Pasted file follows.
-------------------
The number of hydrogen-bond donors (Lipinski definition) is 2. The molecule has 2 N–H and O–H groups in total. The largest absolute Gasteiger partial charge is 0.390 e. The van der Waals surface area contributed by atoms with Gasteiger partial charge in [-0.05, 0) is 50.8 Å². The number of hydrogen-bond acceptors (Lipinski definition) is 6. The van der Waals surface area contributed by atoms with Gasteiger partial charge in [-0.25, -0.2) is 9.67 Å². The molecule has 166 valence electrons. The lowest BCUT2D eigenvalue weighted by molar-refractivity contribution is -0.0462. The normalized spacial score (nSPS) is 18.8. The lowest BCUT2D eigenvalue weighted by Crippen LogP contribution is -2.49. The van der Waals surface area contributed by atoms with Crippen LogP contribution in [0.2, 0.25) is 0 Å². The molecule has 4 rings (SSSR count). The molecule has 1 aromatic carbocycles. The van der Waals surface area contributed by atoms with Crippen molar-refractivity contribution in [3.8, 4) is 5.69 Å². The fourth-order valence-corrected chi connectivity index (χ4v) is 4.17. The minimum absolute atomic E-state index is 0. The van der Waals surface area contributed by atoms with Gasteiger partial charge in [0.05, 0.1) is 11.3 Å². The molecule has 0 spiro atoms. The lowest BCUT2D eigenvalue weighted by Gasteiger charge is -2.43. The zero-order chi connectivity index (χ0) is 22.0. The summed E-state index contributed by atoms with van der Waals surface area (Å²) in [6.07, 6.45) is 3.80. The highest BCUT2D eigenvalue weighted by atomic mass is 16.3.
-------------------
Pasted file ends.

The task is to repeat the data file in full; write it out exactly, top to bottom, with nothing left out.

The number of hydrogen-bond donors (Lipinski definition) is 2. The molecule has 2 N–H and O–H groups in total. The largest absolute Gasteiger partial charge is 0.390 e. The van der Waals surface area contributed by atoms with Gasteiger partial charge in [-0.05, 0) is 50.8 Å². The number of hydrogen-bond acceptors (Lipinski definition) is 6. The van der Waals surface area contributed by atoms with Gasteiger partial charge in [-0.25, -0.2) is 9.67 Å². The molecule has 166 valence electrons. The lowest BCUT2D eigenvalue weighted by molar-refractivity contribution is -0.0462. The normalized spacial score (nSPS) is 18.8. The lowest BCUT2D eigenvalue weighted by Crippen LogP contribution is -2.49. The van der Waals surface area contributed by atoms with Crippen LogP contribution in [0.2, 0.25) is 0 Å². The molecule has 4 rings (SSSR count). The molecule has 1 aromatic carbocycles. The van der Waals surface area contributed by atoms with Crippen molar-refractivity contribution in [3.8, 4) is 5.69 Å². The fourth-order valence-corrected chi connectivity index (χ4v) is 4.17. The minimum absolute atomic E-state index is 0. The van der Waals surface area contributed by atoms with Gasteiger partial charge in [0.05, 0.1) is 11.3 Å². The molecule has 0 spiro atoms. The lowest BCUT2D eigenvalue weighted by Gasteiger charge is -2.43. The zero-order chi connectivity index (χ0) is 22.0. The summed E-state index contributed by atoms with van der Waals surface area (Å²) in [6.07, 6.45) is 3.80. The highest BCUT2D eigenvalue weighted by atomic mass is 16.3.